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Rasheeda Garner is bringing Black stories to the big screen

Rasheeda Garner is a Gardena High School and UCLA graduate


Garner has written movies for the OWN Network and Netflix, and now she is working as a producer on upcoming projects.

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Rasheeda Garner, a Los Angeles native, was a writer for Netflix’s “Fatal Affair” and Own Network’s “Baking Christmas.”


By Jason Lewis

For several decades there has been a great need for Black producers, writers, and directors in the film and television industry.  As Black stories and content are becoming more popular, many Black people are taking more prominent roles behind the scenes to bring stories to life.

Los Angeles native Rasheeda Garner is one of the Black filmmakers who is having success creating Black content.  She has written two OWN Network Christmas specials, “Baking Christmas” in 2019 and “First Christmas” in 2020.  She was also a writer on the Netflix movie “Fatal Affair” starring Nia Long (who also produced the film) and Omar Epps.  

Garner’s story making abilities date back to her childhood.

“I look back to the way that I used to play with toys, and I think that I was a director or a producer in the making,” she said.  “There would be storieslines and continuation stories.”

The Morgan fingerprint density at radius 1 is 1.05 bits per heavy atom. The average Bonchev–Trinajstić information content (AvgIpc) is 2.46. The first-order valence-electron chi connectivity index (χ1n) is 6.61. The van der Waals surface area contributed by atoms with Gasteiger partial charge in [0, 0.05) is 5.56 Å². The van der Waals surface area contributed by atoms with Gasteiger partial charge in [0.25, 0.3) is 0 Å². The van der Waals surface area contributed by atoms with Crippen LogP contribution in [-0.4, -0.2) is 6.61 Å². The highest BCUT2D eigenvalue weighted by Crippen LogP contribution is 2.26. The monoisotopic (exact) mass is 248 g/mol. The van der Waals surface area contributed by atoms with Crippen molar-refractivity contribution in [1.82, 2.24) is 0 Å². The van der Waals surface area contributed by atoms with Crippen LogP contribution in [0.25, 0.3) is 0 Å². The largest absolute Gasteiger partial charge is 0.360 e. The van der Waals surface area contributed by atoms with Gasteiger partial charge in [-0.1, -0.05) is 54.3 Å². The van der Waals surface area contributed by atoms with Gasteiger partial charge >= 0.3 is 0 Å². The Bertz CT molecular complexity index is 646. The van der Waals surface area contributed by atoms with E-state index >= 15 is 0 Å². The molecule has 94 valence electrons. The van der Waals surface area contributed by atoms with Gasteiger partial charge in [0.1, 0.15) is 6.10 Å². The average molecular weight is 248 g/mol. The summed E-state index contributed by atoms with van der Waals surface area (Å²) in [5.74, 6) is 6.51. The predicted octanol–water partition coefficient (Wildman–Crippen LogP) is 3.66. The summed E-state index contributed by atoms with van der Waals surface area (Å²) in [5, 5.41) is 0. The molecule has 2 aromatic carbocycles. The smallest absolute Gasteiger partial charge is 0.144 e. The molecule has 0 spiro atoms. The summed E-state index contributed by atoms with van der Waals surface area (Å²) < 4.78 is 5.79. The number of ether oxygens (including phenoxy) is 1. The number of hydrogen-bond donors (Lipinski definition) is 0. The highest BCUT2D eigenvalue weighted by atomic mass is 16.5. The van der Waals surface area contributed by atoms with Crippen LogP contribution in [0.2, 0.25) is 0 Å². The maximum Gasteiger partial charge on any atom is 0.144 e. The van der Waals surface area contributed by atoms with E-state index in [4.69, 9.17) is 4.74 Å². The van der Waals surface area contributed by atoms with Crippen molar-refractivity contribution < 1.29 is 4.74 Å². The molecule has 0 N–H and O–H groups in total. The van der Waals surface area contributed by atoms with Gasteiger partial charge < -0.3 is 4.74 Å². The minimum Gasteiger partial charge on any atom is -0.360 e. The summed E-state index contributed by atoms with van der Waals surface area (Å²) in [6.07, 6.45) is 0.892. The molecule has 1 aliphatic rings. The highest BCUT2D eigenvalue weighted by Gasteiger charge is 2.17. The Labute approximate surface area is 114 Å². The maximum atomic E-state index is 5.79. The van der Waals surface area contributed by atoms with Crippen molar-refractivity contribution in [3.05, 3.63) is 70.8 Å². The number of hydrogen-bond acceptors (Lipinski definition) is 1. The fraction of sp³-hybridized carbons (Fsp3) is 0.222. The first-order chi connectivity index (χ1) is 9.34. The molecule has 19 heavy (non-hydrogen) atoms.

While most people are entertained by watching movies and television shows, Garner was fascinated by the filmmaking process.

“I watched the making of “Gone with the Wind” years before I saw the movie,” she said.  “I was about 11 years old.  It just fascinated me that a man just read a book and turned that into movie.  I remember being exposed to what a producer was.”

After graduating from Gardena High School, Garner got her first taste of the film industry while she was a college student.

“When I was at UCLA, there were so many television shows and movies that were shot there,” she said.  “A friend of mine who was on location would invite me to different sets so that I could see shows being made.”  

Garner worked in the entertainment industry after graduating from UCLA, and she decided to become a film writer in 2018.

“I was home watching Christmas movies, and I was thinking that this is something that I always wanted to do,” she said.  “So I looked up the managers of the writers of the movies that I liked, and I just cold emailed them.  One of them responded and he told me to send him something.  I did, and he ended up getting back to me about four months later.  He said that I was a good writer and asked if I’d like to be considered for a holiday movie.  I said yes, and he connected me with the producers, and that’s how I got “Baking Christmas.””

“Baking Christmas” had a predominately Black cast, so it was important to have a Black writer.

“It’s hard to tell a story that you don’t know,” Garner said.  “I think that’s the problem with a lot of Hollywood movies about the Black experience that’s not written by Black people.”